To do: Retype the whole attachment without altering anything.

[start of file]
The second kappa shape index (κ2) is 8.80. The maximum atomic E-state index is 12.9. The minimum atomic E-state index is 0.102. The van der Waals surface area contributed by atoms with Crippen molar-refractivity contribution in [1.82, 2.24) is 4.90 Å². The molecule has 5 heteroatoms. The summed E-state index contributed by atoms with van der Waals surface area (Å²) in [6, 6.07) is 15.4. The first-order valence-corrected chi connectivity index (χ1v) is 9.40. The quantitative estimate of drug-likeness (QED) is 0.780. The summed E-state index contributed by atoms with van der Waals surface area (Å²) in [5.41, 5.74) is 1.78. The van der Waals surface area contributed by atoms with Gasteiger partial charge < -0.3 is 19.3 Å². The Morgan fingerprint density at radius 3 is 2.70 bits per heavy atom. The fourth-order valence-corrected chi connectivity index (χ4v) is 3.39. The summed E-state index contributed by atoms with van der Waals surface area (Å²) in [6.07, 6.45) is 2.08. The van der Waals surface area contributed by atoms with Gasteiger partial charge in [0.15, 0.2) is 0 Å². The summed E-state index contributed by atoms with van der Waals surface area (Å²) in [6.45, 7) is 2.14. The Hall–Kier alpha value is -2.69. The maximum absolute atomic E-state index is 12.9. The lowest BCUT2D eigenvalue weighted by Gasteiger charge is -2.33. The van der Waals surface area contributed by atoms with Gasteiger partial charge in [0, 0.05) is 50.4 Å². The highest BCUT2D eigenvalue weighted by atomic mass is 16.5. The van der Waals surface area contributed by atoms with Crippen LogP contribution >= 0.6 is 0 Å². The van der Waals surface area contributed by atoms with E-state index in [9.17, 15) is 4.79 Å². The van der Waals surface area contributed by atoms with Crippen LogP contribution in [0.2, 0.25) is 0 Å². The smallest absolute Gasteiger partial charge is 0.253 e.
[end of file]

The second kappa shape index (κ2) is 8.80. The maximum atomic E-state index is 12.9. The minimum atomic E-state index is 0.102. The van der Waals surface area contributed by atoms with Crippen molar-refractivity contribution in [1.82, 2.24) is 4.90 Å². The molecule has 5 heteroatoms. The summed E-state index contributed by atoms with van der Waals surface area (Å²) in [6, 6.07) is 15.4. The first-order valence-corrected chi connectivity index (χ1v) is 9.40. The quantitative estimate of drug-likeness (QED) is 0.780. The summed E-state index contributed by atoms with van der Waals surface area (Å²) in [5.41, 5.74) is 1.78. The van der Waals surface area contributed by atoms with Gasteiger partial charge < -0.3 is 19.3 Å². The Morgan fingerprint density at radius 3 is 2.70 bits per heavy atom. The fourth-order valence-corrected chi connectivity index (χ4v) is 3.39. The summed E-state index contributed by atoms with van der Waals surface area (Å²) in [6.07, 6.45) is 2.08. The van der Waals surface area contributed by atoms with Gasteiger partial charge in [0.15, 0.2) is 0 Å². The summed E-state index contributed by atoms with van der Waals surface area (Å²) in [6.45, 7) is 2.14. The Hall–Kier alpha value is -2.69. The maximum absolute atomic E-state index is 12.9. The lowest BCUT2D eigenvalue weighted by Gasteiger charge is -2.33. The van der Waals surface area contributed by atoms with Gasteiger partial charge in [0, 0.05) is 50.4 Å². The highest BCUT2D eigenvalue weighted by atomic mass is 16.5. The van der Waals surface area contributed by atoms with Crippen LogP contribution >= 0.6 is 0 Å². The van der Waals surface area contributed by atoms with E-state index in [9.17, 15) is 4.79 Å². The van der Waals surface area contributed by atoms with Crippen LogP contribution in [0.2, 0.25) is 0 Å². The smallest absolute Gasteiger partial charge is 0.253 e.